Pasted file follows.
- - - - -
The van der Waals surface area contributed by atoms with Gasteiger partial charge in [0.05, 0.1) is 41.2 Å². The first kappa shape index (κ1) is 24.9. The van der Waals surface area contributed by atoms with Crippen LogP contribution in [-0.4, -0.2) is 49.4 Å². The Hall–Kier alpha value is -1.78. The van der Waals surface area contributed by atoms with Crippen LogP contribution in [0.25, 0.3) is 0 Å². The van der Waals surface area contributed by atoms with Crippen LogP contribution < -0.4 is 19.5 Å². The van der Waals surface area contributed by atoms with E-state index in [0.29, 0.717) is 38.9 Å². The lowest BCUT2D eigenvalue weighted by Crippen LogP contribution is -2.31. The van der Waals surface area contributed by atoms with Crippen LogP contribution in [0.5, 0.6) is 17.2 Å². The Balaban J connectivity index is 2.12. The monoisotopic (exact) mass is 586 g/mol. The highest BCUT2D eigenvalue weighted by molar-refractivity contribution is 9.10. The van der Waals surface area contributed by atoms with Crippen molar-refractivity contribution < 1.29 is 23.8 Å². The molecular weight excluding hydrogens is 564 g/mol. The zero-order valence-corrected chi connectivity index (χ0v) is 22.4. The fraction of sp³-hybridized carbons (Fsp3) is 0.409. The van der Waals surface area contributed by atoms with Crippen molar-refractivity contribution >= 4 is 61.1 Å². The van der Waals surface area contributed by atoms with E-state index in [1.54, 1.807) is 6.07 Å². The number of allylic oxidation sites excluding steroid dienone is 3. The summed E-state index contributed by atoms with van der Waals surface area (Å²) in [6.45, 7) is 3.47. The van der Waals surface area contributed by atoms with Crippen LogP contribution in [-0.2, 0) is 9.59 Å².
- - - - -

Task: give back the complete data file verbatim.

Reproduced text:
The van der Waals surface area contributed by atoms with Gasteiger partial charge in [0.05, 0.1) is 41.2 Å². The first kappa shape index (κ1) is 24.9. The van der Waals surface area contributed by atoms with Crippen LogP contribution in [-0.4, -0.2) is 49.4 Å². The Hall–Kier alpha value is -1.78. The van der Waals surface area contributed by atoms with Crippen LogP contribution in [0.25, 0.3) is 0 Å². The van der Waals surface area contributed by atoms with Crippen LogP contribution < -0.4 is 19.5 Å². The van der Waals surface area contributed by atoms with E-state index in [0.29, 0.717) is 38.9 Å². The lowest BCUT2D eigenvalue weighted by Crippen LogP contribution is -2.31. The van der Waals surface area contributed by atoms with Crippen LogP contribution in [0.5, 0.6) is 17.2 Å². The Balaban J connectivity index is 2.12. The monoisotopic (exact) mass is 586 g/mol. The highest BCUT2D eigenvalue weighted by molar-refractivity contribution is 9.10. The van der Waals surface area contributed by atoms with Crippen molar-refractivity contribution < 1.29 is 23.8 Å². The molecular weight excluding hydrogens is 564 g/mol. The zero-order valence-corrected chi connectivity index (χ0v) is 22.4. The fraction of sp³-hybridized carbons (Fsp3) is 0.409. The van der Waals surface area contributed by atoms with Crippen molar-refractivity contribution >= 4 is 61.1 Å². The van der Waals surface area contributed by atoms with E-state index in [1.54, 1.807) is 6.07 Å². The number of allylic oxidation sites excluding steroid dienone is 3. The summed E-state index contributed by atoms with van der Waals surface area (Å²) in [6.45, 7) is 3.47. The van der Waals surface area contributed by atoms with Crippen LogP contribution in [-0.2, 0) is 9.59 Å².